Religious freedom bills have cropped up throughout the country this year, but their origins have been difficult to trace.
Bills designed to shield business owners and employees from anti-discrimination lawsuits in the event a federal court legalizes same-sex marriage have been introduced in Kansas, Missouri and several other states.
Rep. Charles Macheers, R-Shawnee, sponsored HB 2453 in the Kansas House of Representatives. The bill would have given both public and private employees the right to refuse service to same-sex couples on religious grounds. After the bill passed 72-49, Macheers was beset with a wave of angry phone calls and e-mails. His picture and name spread nationally as the bill received widespread news coverage.
In an interview with The Wichita Eagle and Kansas City Star the day after its passage, Macheers admitted that he did not know the source of the legislation and that it had been passed on to him by Rep. Lance Kinzer, R-Olathe.
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Kinzer said the model came from the American Religious Freedom Program, an outgrowth of the Ethics and Public Policy Center in Washington. The center’s website describes it as the “premier institute dedicated to applying the Judeo-Christian moral tradition to critical issues of public policy.”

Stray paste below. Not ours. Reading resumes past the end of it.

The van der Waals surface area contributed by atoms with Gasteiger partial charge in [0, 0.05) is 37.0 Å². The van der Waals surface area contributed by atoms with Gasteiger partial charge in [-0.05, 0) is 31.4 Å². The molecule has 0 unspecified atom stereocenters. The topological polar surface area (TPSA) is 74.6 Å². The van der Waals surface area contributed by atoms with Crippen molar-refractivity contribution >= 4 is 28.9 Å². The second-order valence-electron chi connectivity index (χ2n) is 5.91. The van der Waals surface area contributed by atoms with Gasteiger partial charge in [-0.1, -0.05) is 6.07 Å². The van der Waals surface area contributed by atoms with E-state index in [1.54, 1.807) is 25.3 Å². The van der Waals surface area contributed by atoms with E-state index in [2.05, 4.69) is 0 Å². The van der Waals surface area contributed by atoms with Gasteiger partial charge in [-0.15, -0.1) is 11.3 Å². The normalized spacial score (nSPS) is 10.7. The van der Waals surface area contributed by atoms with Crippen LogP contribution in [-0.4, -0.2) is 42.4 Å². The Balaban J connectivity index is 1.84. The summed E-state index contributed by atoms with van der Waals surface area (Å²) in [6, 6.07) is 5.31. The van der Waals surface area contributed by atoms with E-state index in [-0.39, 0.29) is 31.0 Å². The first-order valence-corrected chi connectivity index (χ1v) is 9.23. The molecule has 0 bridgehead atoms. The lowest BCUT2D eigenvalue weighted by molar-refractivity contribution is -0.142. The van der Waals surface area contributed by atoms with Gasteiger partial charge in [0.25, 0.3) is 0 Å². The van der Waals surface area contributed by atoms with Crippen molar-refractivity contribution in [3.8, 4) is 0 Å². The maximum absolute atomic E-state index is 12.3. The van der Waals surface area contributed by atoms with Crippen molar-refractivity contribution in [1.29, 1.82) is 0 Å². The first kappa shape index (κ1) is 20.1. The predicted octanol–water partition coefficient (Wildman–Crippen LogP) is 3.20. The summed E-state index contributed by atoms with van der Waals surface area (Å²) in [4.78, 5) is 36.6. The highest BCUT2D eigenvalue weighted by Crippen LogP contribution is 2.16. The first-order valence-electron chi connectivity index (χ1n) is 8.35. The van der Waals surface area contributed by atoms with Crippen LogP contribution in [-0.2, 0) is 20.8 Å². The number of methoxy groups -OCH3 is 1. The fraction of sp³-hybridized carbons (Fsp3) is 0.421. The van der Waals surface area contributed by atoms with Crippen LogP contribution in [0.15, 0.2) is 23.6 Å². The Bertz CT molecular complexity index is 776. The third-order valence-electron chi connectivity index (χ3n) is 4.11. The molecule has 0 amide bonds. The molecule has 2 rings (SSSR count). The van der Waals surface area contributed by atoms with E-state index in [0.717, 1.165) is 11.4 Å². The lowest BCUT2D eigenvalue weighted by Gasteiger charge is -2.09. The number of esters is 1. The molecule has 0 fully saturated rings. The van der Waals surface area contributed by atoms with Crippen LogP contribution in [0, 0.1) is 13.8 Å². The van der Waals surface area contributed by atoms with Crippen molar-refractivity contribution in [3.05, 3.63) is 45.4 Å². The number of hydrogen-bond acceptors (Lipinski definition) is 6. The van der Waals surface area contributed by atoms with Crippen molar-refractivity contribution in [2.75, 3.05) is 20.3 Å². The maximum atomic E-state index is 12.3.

Tim Schultz, the organization’s state legislative policy director, described the bill as a result of an ongoing conversation he and Kinzer have had regarding the possibility of a federal court overturning the Kansas ban against same-sex marriage.
Since then, Kansas Senate leaders have killed the bill and Gov. Jan Brewer in Arizona has vetoed similar legislation.
Tuesday, the American Religious Freedom Program said that it is not the sole creator of the legislation.
“We were among numerous faith communities and religious freedom experts consulted on that bill’s language. That would be my statement,” said Brian Walsh, executive director of the American Religious Freedom Program, in a phone call.
Walsh declined to name the other organizations involved or specify at what stage his organization became involved in either the Kansas bill or the model legislation.
“Look. You know how legislation is made. It’s like sausage and the process is non-linear,” Walsh said. “And there’s a lot of people who play into it. And they do different things at different times, so to actually describe it as though it were a linear and straightforward process is not how it works.”
Walsh said that though his organization was involved in the drafting of the legislation, he couldn’t be sure of the entire history of the legislation and he may be unaware of all organizations involved.
He declined to comment on whether the organizations were based in Kansas or elsewhere.
The Kansas Senate has no plans to work HB 2453, but the Judiciary Committee will hold hearings on religious freedom on Thursday to help determine whether any further legislation to protect religious rights is needed.